Vaccine clinic for Philly immigrant communities helps bridge gaps in COVID-19 care

A line forms outside the Center for Architecture and Design on Arch Street

A line forms outside the Center for Architecture and Design on Arch Street where Nationalities Service Center was holding a COVID-19 vaccination clinic. (Emma Lee/WHYY)

Ask us about COVID-19: What questions do you have about the coronavirus and vaccines?

For Lidia Texis, it’s for her kids, who have health conditions. For Jamal Aimry, it’s a step toward visiting his parents, who live in Morocco. For Dulce Maria Lopez Bonilla, it’s for peace of mind when the restaurant worker has customers who won’t wear a mask.

They are some of the more than 200 people who received the first dose of Pfizer’s COVID-19 vaccine in Philadelphia on Friday through a new partnership between immigrant-serving community organizations and Sunray Pharmacy. The Philadelphia Department of Health facilitated the arrangement.

The partnership is “a different way to get vaccines to groups that were sort of being underrepresented in the first group of people getting the vaccines,” said Steven Larín, deputy director of Nationalities Service Center.

At the start of the pandemic, the city lagged in providing translated public health information in real time, exposing one of the many gaps in access that the coronavirus pandemic has widened.

Jamal Aimry gets his first COVID-19 vaccination shot at the Nationalities Service Center’s clinic. (Emma Lee/WHYY)

As vaccines started flowing, immigrant-led community organizations and even individual people started acting as connectors between people isolated by language or lack of computer access, and the life-saving shots.

Immigrants make up about 8.5% of the frontline workforce in Pennsylvania, according to the Pennsylvania Budget and Policy Center, though the group said that is likely an undercount.

Pau Khai, a refugee from Myanmar, works in an Amazon fulfillment center in New Jersey. With his wife at home taking care of their two kids, he said he has been fearful of getting sick and being unable to support his family.

“I’m the only person working, [so] if I feel sick or whatever, it means — the rest of the rent or the auto payment — I am thinking about it,” he said. After getting his first dose, he said he hoped it would start to bring a sense of relief.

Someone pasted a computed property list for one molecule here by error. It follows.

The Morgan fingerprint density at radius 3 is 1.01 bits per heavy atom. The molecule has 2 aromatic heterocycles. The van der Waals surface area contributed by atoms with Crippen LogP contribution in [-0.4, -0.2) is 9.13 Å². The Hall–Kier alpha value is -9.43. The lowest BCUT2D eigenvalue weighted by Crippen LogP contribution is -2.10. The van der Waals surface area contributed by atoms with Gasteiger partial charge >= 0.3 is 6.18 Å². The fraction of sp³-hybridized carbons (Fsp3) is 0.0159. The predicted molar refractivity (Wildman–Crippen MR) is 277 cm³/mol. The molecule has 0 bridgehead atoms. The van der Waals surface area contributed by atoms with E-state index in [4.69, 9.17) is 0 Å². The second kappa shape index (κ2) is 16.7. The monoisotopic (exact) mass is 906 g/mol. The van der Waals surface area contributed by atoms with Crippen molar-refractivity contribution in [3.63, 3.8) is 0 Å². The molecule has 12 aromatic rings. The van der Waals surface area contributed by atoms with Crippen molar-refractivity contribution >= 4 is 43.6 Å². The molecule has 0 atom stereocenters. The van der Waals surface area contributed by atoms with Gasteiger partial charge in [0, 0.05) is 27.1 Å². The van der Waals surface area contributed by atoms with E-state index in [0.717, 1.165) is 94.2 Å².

Fatima El Ansari, a cashier at Pita Chip, a local Middle Eastern chain started by two men who fled Syria in the 1980s, also got the jab Friday. She said she can’t wait for life to be “back like to normal.”

Fatima El Ansari gets her first COVID-19 vaccination shot at the Nationalities Service Center’s clinic. (Emma Lee/WHYY)

The clinic is the first of three scheduled first-dose opportunities to take place at the Nationalities Service Center office in Center City. All vaccinations are by appointment, and only immigrant residents who fall into eligible priority categories can sign up. Community groups including SEAMAAC, New Sanctuary Movement, Africom, HIAS, Juntos, Asian Americans United connected their members to the clinic.

Speakers of more than 25 languages registered for Friday’s doses, showing the range of interpretation services needed to help vaccinate city residents. About a quarter of Philadelphians speak a language besides English at home, according to the Pew Charitable Trusts.

The community groups running the clinic said part of their job is also to dispel false information circulating about the vaccine.

“There is a tradition in my community of not taking vaccines. Even the flu shot, people are not wanting to take it,” said Wei Chen, civic engagement coordinator with Asian Americans United.

His group has been making health experts available for those with questions. To reach Chinese-Americans where they gather, the group uses WeChat to disseminate accurate information and promote vaccine registration. Chen was also on hand to interpret in Mandarin and Fuzhou dialect for people coming to the clinic.

More than one out of every 10 city residents was born outside of the United States, but the Philadelphia Department of Health does not ask for nor does it track immigration status as a part of its vaccination metrics, said spokesperson James Garrow.

However, it does track racial demographics, which show some large disparities in who has been able to get the shots. City data shows around 5% of Hispanic residents have received a coronavirus vaccine, though this group makes up 15% of the overall population, according to the U.S. Census Bureau. In a city that is more than 40% Black, only about 20% of vaccines have gone to them.

Philadelphia has expanded language access at some of its vaccination sites, and the vaccine interest form is now available in English, Spanish, Simplified Chinese, Vietnamese, and French.

Dulce Maria Lopez Bonilla said she expressed interest in the vaccine when she heard that JUNTOS, a community-led, Latinx immigrant organization in South Philadelphia, was trying to find qualifying workers for vaccine appointments. Lopez Bonilla works in a restaurant, and food workers are eligible under the 1B category.

Dulce Maria Lopez Bonilla waits after receiving her first COVID-19 vaccination shot at the Nationalities Service Center’s clinic. (Emma Lee/WHYY)

When she found out she would be getting the appointment the very next day, she felt “so happy.”

“If I get like any of the symptoms it doesn’t matter,” she said of potential mild vaccine side effects. “I’m so happy.”

Broke in PhillyWHYY is one of over 20 news organizations producing Broke in Philly, a collaborative reporting project on solutions to poverty and the city’s push towards economic justice. Follow us at @BrokeInPhilly.

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